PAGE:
Monday, May 2, 2011

#269. A Clockwork Orange (1971)

Directed By: Stanley Kubrick

Starring: Malcolm McDowell, Patrick Magee, Warren Clarke

Tag line: "Being the adventures of a young man whose principal interests are rape, ultra-violence and Beethoven"

Trivia:  Alex's pet snake, Basil, was added to the script after director Stanley Kubrick discovered star Malcolm McDowell had a fear of reptiles

Our introduction to the world of Stanley Kubrick’s A Clockwork Orange is a singularly unsettling one. We meet Alex (Malcolm McDowell), the leader of a violent gang of thugs, as he sits relaxing in the fetishistic Korova Milkbar, preparing himself for a night of "Ultra-Violence". 

The camera slowly tracks backwards, yet even as it pulls further away, Alex remains perfectly still, a devilish grin affixed to his face, staring at us with the kind of gaze that sends chills running down your spine.

As we will soon learn, Alex is a punk, a hoodlum who gets a charge out of causing chaos, and would tear the entire world out from under himself if he thought doing so would bring that same smile to his face.

Set in the near future, A Clockwork Orange follows Alex and his gang (which he refers to as his “droogs”) as they spend their evenings terrorizing innocent people, all for a good laugh. On one particularly eventful outing, Alex savagely beats an old beggar (Paul Farrell), then invades the home of a noted writer (Patrick Magee) and forces him to watch as he rapes the man's wife (Adrienne Corri). 

Despite the best efforts of his guidance counselor (Aubrey Morris), Alex remains incorrigible, so when the law finally catches up with him, he’s sentenced to hard time.

While in prison, Alex learns of a new, experimental treatment, one that, if successful, would completely remove his violent tendencies. With the promise of an immediate parole, Alex volunteers for the treatment, which, after several intense sessions, is declared a success.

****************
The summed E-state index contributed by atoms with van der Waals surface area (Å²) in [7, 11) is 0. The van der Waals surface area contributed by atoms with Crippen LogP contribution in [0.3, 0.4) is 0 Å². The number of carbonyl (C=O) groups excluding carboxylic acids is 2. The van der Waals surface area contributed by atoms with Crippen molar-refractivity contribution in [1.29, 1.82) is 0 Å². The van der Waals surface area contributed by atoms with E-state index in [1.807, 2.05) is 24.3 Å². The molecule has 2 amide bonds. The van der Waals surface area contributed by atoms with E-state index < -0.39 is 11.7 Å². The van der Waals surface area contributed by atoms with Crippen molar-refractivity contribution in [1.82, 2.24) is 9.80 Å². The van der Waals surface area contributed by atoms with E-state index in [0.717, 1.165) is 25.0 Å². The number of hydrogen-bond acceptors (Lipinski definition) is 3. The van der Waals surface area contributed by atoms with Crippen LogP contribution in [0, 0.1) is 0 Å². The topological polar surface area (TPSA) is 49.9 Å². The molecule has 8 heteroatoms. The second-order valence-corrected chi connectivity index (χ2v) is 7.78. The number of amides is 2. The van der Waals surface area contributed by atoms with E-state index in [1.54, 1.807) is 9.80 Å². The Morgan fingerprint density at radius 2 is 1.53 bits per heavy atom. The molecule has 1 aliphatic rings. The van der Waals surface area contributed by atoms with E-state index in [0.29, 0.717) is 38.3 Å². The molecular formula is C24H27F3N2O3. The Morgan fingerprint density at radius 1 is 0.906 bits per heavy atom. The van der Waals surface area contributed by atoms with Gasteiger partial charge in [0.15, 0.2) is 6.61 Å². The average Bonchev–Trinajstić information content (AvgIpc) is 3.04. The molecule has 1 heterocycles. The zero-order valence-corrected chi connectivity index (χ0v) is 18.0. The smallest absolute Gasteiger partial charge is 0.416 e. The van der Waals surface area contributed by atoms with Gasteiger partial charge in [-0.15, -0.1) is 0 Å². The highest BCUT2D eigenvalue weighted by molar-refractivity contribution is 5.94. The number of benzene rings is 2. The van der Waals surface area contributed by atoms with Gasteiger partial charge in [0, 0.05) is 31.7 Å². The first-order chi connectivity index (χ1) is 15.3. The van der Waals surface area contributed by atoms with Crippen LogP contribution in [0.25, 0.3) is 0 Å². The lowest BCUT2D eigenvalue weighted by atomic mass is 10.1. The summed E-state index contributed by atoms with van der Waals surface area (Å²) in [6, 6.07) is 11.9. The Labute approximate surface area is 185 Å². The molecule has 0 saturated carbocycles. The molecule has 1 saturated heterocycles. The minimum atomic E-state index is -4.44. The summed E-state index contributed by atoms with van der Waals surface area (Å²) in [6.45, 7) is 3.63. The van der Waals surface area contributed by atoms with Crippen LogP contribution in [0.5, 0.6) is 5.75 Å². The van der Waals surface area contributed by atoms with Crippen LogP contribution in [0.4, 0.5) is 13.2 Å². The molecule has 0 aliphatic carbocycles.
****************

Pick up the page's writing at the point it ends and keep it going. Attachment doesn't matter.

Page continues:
Once he's back on the streets, Alex finds himself growing physically ill at even the slightest hint of aggressive behavior, which proves a real bother when he meets up with the victims of his past "transgressions"!

At the heart of A Clockwork Orange is the issue of free will and the problems that arise when society interferes - for the "greater good" of the whole - with an individual’s autonomy. Of course, as one might expect from director Stanley Kubrick, the moral dilemma at play in A Clockwork Orange is far from cut and dry. After all, Alex is a scoundrel, a violent brute who proves time and again that he should not be allowed to roam the streets, let alone exercise free will of any kind. At one point, even his gang tires of his maniacal ways, and attempts to wrestle control away from him. Alex’s response to this mutinous turn of events is much the same as all of his responses; he hits back with violence, and even goes so far as to slash open the hand of Dim (Warren Clarke), a follower whose slow wits make him an easy target.

Yet A Clockwork Orange takes the ultimate position that Alex is best equipped to be the monster that nature intended him to be. Strip away the beast and you have an empty shell, a man lacking both spirit and purpose. By making his lead character so loathsome, Kubrick has taken the question of free will to its furthest extreme. We’re left wondering if freedom is an absolute, or are there times when society has the right - even the duty - to alter someone's personality for the good of the many. One course of events doesn't really work out well for Alex, but the alternative doesn’t work at all for the rest of us.

A deeply satiric film featuring a tremendous performance by Malcolm McDowell, A Clockwork Orange leaves us, in the final scheme of things, with plenty to think about.


Chris said...

I plan to review this film later in 2011

certainly raises some interesting questions, if you can no longer choose between good and evil in your life, are you still a human?

Also highly controversial, I think Kubrick maybe went too far with the violence, which is almost balletic, no wonder it was banned for some years! A tricky film to interpret and understand. As far as i remember, the reckless violence at the beginning is not explained, what is the cause do you think? boredom?

DVD Infatuation said...

It certainly was controversial...I think, despite it's London setting, the film was banned in England for a number of years!